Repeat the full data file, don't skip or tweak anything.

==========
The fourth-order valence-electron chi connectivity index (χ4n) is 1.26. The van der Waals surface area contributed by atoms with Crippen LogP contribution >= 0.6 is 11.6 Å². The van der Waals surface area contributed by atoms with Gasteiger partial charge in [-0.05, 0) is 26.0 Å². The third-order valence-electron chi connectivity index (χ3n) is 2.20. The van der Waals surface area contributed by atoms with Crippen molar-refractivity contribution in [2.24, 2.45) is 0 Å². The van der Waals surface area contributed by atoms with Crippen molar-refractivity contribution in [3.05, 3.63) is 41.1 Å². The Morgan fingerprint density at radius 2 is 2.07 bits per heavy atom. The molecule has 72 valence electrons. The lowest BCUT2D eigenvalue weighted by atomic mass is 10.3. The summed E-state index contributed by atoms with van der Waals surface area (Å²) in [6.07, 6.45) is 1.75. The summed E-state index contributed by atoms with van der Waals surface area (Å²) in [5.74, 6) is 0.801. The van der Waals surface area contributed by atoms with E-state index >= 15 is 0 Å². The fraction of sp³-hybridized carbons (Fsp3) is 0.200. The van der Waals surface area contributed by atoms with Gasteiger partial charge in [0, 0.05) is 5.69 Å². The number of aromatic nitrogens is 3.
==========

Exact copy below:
The fourth-order valence-electron chi connectivity index (χ4n) is 1.26. The van der Waals surface area contributed by atoms with Crippen LogP contribution >= 0.6 is 11.6 Å². The van der Waals surface area contributed by atoms with Gasteiger partial charge in [-0.05, 0) is 26.0 Å². The third-order valence-electron chi connectivity index (χ3n) is 2.20. The van der Waals surface area contributed by atoms with Crippen molar-refractivity contribution in [2.24, 2.45) is 0 Å². The van der Waals surface area contributed by atoms with Crippen molar-refractivity contribution in [3.05, 3.63) is 41.1 Å². The Morgan fingerprint density at radius 2 is 2.07 bits per heavy atom. The molecule has 72 valence electrons. The lowest BCUT2D eigenvalue weighted by atomic mass is 10.3. The summed E-state index contributed by atoms with van der Waals surface area (Å²) in [6.07, 6.45) is 1.75. The summed E-state index contributed by atoms with van der Waals surface area (Å²) in [5.74, 6) is 0.801. The van der Waals surface area contributed by atoms with E-state index >= 15 is 0 Å². The fraction of sp³-hybridized carbons (Fsp3) is 0.200. The van der Waals surface area contributed by atoms with Gasteiger partial charge in [0, 0.05) is 5.69 Å². The number of aromatic nitrogens is 3.